1960s >> 1963 >> no-706-june-1963

Letter: CND and SPGB

Letter to the Editors

You claim in your April issue that CND’s main fault lies in the fact that its members “are concerned with removing evils in isolation”. I am pleased to tell you that the rank and file of the Campaign, unlike the “respectable” CND bureaucracy, seems to be in the process of realising more and more that nuclear weapons cannot be separated from politics and the fight for socialism. The folly of viewing the H-bomb as an isolated issue will, I am sure, be demonstrated finally in the overwhelming defeat of INDEC’s candidate at Twickenham. The identity of war with capitalism has long been clear to those who are both CND supporters and members of the Socialist wing of the Labour Party. I know that the SPGB has little time for the Labour Party, and I imagine that you will consider it against your interests to publish a letter from somebody who favours membership of that organisation, but the fact remains that there are socialists in the Labour Party whose ideals are precisely the same as your own. Personally I think that this country will become socialist by the Labour Party becoming socialist, which seems far more likely than the SPGB forming the Government.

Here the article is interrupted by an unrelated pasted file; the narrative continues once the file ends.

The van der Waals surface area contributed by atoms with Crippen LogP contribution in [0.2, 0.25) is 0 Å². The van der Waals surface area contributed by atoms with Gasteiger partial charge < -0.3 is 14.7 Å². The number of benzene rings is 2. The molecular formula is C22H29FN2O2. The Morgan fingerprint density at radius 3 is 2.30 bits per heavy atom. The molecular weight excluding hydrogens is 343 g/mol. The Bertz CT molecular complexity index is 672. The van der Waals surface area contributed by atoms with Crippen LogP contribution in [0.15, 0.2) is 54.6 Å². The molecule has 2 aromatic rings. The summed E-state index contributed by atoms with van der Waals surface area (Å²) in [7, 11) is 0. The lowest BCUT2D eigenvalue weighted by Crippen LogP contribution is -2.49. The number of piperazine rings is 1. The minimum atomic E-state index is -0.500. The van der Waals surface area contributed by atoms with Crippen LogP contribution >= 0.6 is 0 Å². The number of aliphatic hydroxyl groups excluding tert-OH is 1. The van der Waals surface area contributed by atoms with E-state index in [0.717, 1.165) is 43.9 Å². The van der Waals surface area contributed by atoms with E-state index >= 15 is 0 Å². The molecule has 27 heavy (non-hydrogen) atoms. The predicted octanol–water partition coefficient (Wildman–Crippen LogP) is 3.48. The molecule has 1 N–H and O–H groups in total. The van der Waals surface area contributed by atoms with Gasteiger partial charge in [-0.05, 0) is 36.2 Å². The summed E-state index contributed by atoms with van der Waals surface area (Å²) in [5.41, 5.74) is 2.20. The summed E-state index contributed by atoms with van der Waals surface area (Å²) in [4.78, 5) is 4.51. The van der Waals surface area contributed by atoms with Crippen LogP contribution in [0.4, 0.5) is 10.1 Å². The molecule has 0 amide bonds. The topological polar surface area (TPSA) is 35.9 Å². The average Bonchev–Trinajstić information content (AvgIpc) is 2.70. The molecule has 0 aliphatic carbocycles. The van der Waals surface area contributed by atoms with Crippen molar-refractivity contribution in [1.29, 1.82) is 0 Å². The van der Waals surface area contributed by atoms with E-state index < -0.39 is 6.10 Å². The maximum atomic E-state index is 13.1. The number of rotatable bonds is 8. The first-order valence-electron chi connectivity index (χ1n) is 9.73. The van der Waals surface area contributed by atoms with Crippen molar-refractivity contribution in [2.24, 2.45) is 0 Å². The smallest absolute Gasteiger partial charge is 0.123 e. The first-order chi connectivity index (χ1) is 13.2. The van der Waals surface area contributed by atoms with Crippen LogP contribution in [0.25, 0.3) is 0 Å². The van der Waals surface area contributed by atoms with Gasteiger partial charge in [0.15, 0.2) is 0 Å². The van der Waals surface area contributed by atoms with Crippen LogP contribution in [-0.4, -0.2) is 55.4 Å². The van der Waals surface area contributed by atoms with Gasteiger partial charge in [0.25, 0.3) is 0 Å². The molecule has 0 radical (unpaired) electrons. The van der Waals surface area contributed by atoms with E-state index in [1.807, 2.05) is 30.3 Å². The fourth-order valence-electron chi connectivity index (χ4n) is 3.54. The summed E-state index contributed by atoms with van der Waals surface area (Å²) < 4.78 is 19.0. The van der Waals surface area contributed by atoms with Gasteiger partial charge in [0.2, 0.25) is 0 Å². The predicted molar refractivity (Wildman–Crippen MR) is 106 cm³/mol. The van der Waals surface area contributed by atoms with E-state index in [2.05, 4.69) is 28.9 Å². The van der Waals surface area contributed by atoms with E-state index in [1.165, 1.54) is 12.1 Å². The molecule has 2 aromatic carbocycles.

Although the reforms of a Labour Government will not, of course, bring socialism, nor will grinding the workers down, or starving them, one can fight for alleviation of the most immediate and harmful social problems, such as unemployment or the threat of nuclear war, yet still have socialism as one’s long term goal. I hope you will not deny that the working class will be better off under a Labour Government even though capitalist society remains, and in the particular fight against nuclear weapons, which are the greatest danger to the human race, socialists in the Labour Party are able to enlist the help of many left-reformists, I fear that if we must wait for the SPGB to come to power and for Britain to become socialist before we can disarm, then there is every likelihood of our destruction. If you print this letter I shall be interested to read your answer.

Richard D. Condon

ExeterCollege, Oxford.



This is not the first – nor will it be the last – time we have heard the complaint that an organisation’s rank and file are sincere, convinced socialists who are being frustrated by reactionary, “respectable” leaders (although it is interesting to hear this from a member of CND, which was once supposed to the non-respectable organisation!) But if there are so many socialists in CND, why are their convictions never reflected by their leadership? Why, indeed, do they have leaders at all? It is one of the hallmarks of a socialist that he rejects leadership.

Mr. Condon can make what he likes of the big defeat which seems to be the prospect of the INDEC candidate at Twickenham. In fact any such candidate will fail simply because the working class continue to oppose the policies of CND; they still want British capitalism to have the most powerful armaments it can get. CND’s lack of electoral appeal is most clearly acknowledged by the many Labour MPs who, although they support the Campaign, do not risk losing their seats by standing as pure unilateralist candidates.